Image credit: Luis Urias (Photo by Jim McIsaac/Getty)
The Padres needed a lefthanded-hitting outfielder and an established righthanded starter. The Brewers needed a middle infielder and a controllable young starter for the back of their rotation.
On Wednesday, the teams struck a deal to meet each other’s needs.
The Padres traded second baseman/shortstop Luis Urias and lefthander Eric Lauer to the Brewers for center fielder Trent Grisham and righthander Zach Davies. The Padres also traded a player to be named later in the deal.
The Padres received the more highly regarded pitcher, while the Brewers received the more highly regarded position player. Davies went 10-7, 3.55 pitching his home games in hitter-friendly Miller Park last season while Lauer has a career 4.40 ERA pitching his home games at pitcher-friendly Petco Park.
Urias and Grisham, meanwhile, each spent most of last season in the minors before finishing the year in the majors and graduating from prospect status. Urias was the Triple A-Pacific Coast League’s No. 10 prospect last year. Grisham was No. 16.
Luis Urias, 2B/SS
Urias came to be regarded as one of the best pure hitters in the minors and a potential future batting champion after a breakthrough season at high Class A Lake Elsinore, but as he approached the majors his swing progressively got longer and his plate discipline regressed as he began chasing power. Even as he put up big numbers in the PCL in 2019, evaluators worried he’d be exposed in the majors. That happened initially, but he shortened up and hit .269 with a .351 on-base percentage the final two months of the season. Urias has elite-hand eye coordination and is at his best when his swing is short and he focuses on lining the ball to all fields. He gets in trouble when he chases power, although he has surprising pop for his size and can turn around fastballs and send them 400-plus feet. He’s an above-average natural second baseman who has seen increasing time at shortstop and can play there as needed, but he’s at his best both offensively and defensively when he can focus on his natural position. Urias still holds plenty of offensive promise as a hit collector and an on-base machine, even if evaluators are less confident he’ll reach his ceiling than in previous years.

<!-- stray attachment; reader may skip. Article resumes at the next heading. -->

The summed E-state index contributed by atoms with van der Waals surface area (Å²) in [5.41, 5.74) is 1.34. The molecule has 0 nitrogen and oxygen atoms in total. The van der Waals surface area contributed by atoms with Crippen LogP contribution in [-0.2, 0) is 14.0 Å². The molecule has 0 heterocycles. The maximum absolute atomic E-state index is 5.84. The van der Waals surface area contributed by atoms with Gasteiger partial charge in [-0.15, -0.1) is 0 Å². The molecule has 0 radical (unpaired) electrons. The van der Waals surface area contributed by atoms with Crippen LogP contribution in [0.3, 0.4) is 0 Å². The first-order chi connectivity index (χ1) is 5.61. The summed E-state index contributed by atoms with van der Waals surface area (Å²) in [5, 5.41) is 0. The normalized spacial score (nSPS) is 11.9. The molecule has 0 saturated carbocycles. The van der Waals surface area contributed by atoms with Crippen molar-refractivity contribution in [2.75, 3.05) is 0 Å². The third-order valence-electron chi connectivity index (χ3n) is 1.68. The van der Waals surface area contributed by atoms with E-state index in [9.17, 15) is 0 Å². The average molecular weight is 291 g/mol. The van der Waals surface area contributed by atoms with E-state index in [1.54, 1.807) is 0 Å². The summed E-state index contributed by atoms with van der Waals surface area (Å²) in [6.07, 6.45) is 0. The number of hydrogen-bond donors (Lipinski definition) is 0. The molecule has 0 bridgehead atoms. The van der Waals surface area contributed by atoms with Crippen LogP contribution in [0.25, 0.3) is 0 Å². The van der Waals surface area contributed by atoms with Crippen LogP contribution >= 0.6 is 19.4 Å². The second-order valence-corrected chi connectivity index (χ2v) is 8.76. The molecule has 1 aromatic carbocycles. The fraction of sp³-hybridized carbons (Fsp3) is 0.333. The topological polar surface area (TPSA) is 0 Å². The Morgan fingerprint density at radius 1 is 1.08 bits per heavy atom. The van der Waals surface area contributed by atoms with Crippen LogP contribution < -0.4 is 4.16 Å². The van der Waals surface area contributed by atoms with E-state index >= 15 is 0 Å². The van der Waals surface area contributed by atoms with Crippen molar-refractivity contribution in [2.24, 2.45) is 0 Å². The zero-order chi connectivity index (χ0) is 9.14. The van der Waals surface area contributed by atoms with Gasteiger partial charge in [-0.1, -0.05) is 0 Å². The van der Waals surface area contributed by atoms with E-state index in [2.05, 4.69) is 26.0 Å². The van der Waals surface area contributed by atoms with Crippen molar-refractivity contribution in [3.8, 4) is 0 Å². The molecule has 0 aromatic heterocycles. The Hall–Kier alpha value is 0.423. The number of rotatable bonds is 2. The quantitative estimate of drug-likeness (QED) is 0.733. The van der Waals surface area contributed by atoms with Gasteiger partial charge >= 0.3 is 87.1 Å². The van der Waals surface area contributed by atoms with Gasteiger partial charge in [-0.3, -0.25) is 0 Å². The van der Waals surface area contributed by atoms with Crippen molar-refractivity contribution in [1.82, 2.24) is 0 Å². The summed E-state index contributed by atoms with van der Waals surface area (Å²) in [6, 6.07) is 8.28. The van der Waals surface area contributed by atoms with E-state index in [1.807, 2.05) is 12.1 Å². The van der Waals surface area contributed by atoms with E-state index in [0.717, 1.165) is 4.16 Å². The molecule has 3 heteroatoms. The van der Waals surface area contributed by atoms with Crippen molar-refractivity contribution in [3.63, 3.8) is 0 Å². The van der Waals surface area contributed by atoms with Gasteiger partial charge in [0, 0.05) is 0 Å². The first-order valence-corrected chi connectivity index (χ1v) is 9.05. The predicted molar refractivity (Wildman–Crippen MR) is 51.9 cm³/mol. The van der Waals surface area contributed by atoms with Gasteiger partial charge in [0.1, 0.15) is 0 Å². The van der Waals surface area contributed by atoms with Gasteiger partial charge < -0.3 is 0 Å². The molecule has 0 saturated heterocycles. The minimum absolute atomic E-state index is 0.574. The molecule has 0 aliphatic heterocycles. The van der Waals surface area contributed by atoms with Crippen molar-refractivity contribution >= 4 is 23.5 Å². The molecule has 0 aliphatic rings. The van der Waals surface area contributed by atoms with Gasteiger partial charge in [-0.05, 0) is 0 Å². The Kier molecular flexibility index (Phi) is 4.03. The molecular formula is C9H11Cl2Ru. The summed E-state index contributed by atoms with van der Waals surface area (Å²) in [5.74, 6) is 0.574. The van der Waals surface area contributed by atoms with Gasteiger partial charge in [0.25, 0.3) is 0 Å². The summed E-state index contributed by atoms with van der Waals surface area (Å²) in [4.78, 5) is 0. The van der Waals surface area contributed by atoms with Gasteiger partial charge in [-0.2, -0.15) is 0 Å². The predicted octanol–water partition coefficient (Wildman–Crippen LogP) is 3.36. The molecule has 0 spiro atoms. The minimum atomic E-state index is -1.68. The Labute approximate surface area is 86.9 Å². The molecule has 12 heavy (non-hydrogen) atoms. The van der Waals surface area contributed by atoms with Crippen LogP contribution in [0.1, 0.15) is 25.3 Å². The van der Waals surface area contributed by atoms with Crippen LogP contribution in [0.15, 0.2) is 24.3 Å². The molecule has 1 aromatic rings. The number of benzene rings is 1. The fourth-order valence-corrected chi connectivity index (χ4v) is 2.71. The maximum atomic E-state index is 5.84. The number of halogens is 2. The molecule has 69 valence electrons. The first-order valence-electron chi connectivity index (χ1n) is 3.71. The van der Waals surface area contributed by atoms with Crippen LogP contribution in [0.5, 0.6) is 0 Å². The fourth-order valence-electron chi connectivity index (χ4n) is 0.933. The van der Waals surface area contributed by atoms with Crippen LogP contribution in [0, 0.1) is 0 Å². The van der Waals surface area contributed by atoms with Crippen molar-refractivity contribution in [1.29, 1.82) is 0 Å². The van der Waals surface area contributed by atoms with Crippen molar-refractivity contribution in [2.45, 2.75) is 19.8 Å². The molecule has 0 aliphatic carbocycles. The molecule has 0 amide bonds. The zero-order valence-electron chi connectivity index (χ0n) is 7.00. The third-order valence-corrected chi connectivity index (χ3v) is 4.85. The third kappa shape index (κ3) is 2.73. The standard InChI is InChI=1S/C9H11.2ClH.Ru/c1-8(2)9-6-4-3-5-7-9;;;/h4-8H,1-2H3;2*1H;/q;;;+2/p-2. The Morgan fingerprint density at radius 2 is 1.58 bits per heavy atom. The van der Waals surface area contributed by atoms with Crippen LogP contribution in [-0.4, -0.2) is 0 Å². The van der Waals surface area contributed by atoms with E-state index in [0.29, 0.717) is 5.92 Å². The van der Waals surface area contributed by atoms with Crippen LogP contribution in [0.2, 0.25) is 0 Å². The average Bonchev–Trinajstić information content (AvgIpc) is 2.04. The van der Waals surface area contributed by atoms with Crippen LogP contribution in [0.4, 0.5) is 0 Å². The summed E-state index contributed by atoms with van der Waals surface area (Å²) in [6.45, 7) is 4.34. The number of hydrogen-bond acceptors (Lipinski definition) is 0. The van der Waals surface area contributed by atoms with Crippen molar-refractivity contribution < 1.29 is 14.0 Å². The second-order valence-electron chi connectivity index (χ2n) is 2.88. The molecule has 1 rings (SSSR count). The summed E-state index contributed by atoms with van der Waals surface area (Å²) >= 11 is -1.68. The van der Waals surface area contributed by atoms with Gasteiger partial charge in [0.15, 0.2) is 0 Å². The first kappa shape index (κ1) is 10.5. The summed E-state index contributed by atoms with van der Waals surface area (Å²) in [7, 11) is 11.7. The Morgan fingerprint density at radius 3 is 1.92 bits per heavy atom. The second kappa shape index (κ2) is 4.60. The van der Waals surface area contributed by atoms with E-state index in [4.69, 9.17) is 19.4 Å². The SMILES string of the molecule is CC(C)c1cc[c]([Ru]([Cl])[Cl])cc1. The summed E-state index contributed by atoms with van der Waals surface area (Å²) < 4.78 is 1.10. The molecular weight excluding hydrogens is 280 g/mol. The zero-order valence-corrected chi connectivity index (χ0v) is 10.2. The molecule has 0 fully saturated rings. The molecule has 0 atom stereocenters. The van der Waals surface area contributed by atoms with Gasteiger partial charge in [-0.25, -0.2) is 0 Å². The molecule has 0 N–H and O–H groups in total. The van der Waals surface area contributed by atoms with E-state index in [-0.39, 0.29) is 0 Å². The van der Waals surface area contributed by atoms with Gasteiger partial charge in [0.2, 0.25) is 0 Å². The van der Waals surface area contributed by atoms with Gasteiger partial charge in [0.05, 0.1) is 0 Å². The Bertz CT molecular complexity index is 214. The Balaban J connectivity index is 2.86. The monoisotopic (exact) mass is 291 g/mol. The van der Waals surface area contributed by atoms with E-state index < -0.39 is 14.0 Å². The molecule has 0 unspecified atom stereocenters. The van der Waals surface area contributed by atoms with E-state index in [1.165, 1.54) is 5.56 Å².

Eric Lauer, LHP
Lauer reached the majors less than two years after the Padres made him a first-round pick out of Kent State in 2016. The Ohio native has a deceptive fastball he’ll dial up and down anywhere from 87-95 mph, although he gets in trouble when he throttles down too much and is often hittable. Lauer can land his looping curveball for a strike and place his slider and cutter on the back foot of righties, while his changeup is a below-average pitch evaluators think will improve with more use. Lauer relies on mixing his pitches and hitting his spots to be successful and has little margin for error with no pitch better than average. Some evaluators think there is room for improvement if he can keep his foot on the pedal with his fastball and tweak his pitch usage.
Trent Grisham, OF
The Brewers made Grisham the 15th overall pick in 2015, but injuries and an overly passive approach relegated him to an afterthought by 2018. He experienced a rebirth in 2019 by returning to the unconventional batting grip he used in high school—he lays his thumbs on the handle like a golf club rather than wrapping them around—and taking a more aggressive approach. Grisham also worked to make contact earlier instead of letting the ball travel too deep into the strike zone. He rose from Double-A to Triple-A to Milwaukee and hit 32 home runs combined across the three levels after never hitting more eight home runs in a season. Grisham is a patient, disciplined hitter who posts low averages but high on-base percentages. If his power spike holds, he’ll provide enough offensive impact to play every day. Grisham’s thick lower body and average speed don’t look the part in center field, but he gets good jumps and makes the catches he should. Though his current enduring image is overrunning a ground ball in right field that allowed the Nationals to score the go-ahead run in the NL Wild Card game, he’s a capable defender at all three outfield spots. Grisham has three full seasons of poor offensive production compared to only one of positive offensive production, so the Padres are making a bold bet his changes will hold.
Zach Davies, RHP
Davies has quietly been one of the National League’s most steady righthanded starters over the last four-plus seasons and is coming off his best year. None of Davies’ stuff stands out, but he consistently outperforms his peripherals with his above-average control. Davies keeps traffic off the bases with a low walk rate and avoids barrels, limiting damage despite the fact he doesn’t miss many bats. Davies provides an experienced righthanded starter to pair with Chris Paddack and Dinelson Lamet—who both have less than 200 career innings under their belt—and won’t be a free agent until 2022.